Sen. Richard Blumenthal, D-Conn., said his office had created a fake Instagram account to pose as a 13-year-old girl to research what the app is like for teens and how it could potentially affect their mental health.
"Our research has shown, in real time, Instagram's recommendations will still latch on to a person's insecurities, a young woman's vulnerabilities about their bodies and drag them into dark places that glorify eating disorders and self-harm," Blumenthal said during a Senate hearing Thursday titled “Protecting Kids Online: Facebook, Instagram, & Mental Health Harms."
"That's what Instagram does," the senator said.
Posing as the teenage girl, his office followed "easily findable" accounts that create content related to disordered eating and dieting, Blumenthal said. Within a day of creating the account, he said the platform began serving the fake account, known as a Finsta, content promoting eating disorders and self-harm.
A spokesperson for Instagram did not immediately respond to a request for comment about Blumenthal's claims.
The bipartisan hearing, held jointly by Blumenthal and Sen. Marsha Blackburn, R-Tenn., came on the heels of a recent Wall Street Journal report about how Facebook, which owns Instagram, knows from its own research that Instagram is harmful to a significant percentage of teenagers.
According to a presentation from Facebook, obtained by the Journal, "teens blame Instagram for increases in the rate of anxiety and depression."
“Thirty-two percent of teen girls said that when they felt bad about their bodies, Instagram made them feel worse,” the Facebook researchers reportedly wrote in their findings.
Senators grilled Antigone Davis, global head of safety at Facebook, over the findings of the Journal report, among other safety topics at Thursday's hearing.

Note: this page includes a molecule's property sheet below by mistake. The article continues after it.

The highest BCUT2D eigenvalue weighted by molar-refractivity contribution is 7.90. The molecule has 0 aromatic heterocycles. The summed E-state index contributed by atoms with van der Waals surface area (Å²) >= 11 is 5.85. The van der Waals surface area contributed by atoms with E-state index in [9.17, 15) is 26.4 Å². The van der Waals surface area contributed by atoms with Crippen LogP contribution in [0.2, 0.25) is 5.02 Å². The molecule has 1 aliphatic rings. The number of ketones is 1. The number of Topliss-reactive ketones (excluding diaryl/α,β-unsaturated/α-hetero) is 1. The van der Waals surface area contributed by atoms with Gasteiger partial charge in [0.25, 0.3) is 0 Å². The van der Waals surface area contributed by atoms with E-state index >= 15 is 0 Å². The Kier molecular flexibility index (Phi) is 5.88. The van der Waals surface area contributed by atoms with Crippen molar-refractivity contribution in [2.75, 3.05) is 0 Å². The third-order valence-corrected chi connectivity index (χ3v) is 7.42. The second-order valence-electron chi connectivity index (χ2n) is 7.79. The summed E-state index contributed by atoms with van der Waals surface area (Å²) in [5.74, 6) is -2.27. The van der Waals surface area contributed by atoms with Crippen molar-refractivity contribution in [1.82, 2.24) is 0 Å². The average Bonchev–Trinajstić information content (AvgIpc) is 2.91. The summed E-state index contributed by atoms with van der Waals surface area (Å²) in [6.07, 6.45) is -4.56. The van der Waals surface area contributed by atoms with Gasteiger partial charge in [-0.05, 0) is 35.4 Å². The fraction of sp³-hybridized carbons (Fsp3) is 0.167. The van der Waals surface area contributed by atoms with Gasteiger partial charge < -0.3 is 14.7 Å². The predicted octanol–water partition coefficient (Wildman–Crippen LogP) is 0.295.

In her opening statement, Davis said the company's research "found that more teenage girls found Instagram helpful than not." She went on to describe the research published in the Journal as "not bombshell research."
“We strongly disagree with how this reporting characterized our work,” Davis said.
At one point, Blumenthal asked Davis if the platform will "commit to ending Finsta," a moment which went viral because, as Davis explained, "Finsta" is slang for a fake account — not an official Instagram product or service.
Experts say that social media has become intrinsically tied to how many young people see and value themselves, and young women are particularly vulnerable.
“Self-esteem and confidence, we know that this is an issue, especially with teenage girls," Phyllis Alongi, the former clinical director for the Society for the Prevention of Teen Suicide, told NBC News in a recent interview.
One concern among some parents and lawmakers has been Instagram's recent efforts to develop a specific platform for children under 12 called Instagram Kids. On Monday, Adam Mosseri, the head of Instagram, told NBC's "TODAY" show that the company had paused development of the platform.
"I still firmly believe that it’s a good thing to build a version of Instagram that’s designed to be safe for tweens, but we want to take the time to talk to parents and researchers and safety experts and get to more consensus about how to move forward,” Mosseri said. “If anybody leaves using Instagram feeling worse about themselves, that’s an important issue we need to take seriously and that we need to figure out how to address.”
Mosseri added that the company believes it would be healthier for young people to have a version of the app designed specifically for them that their parents could decide whether or not they use.
He added that the company was already working on app features that would address body image issues brought up in the Journal report, including nudging users to look at other content or take a break if they've been looking at one particular topic for too long.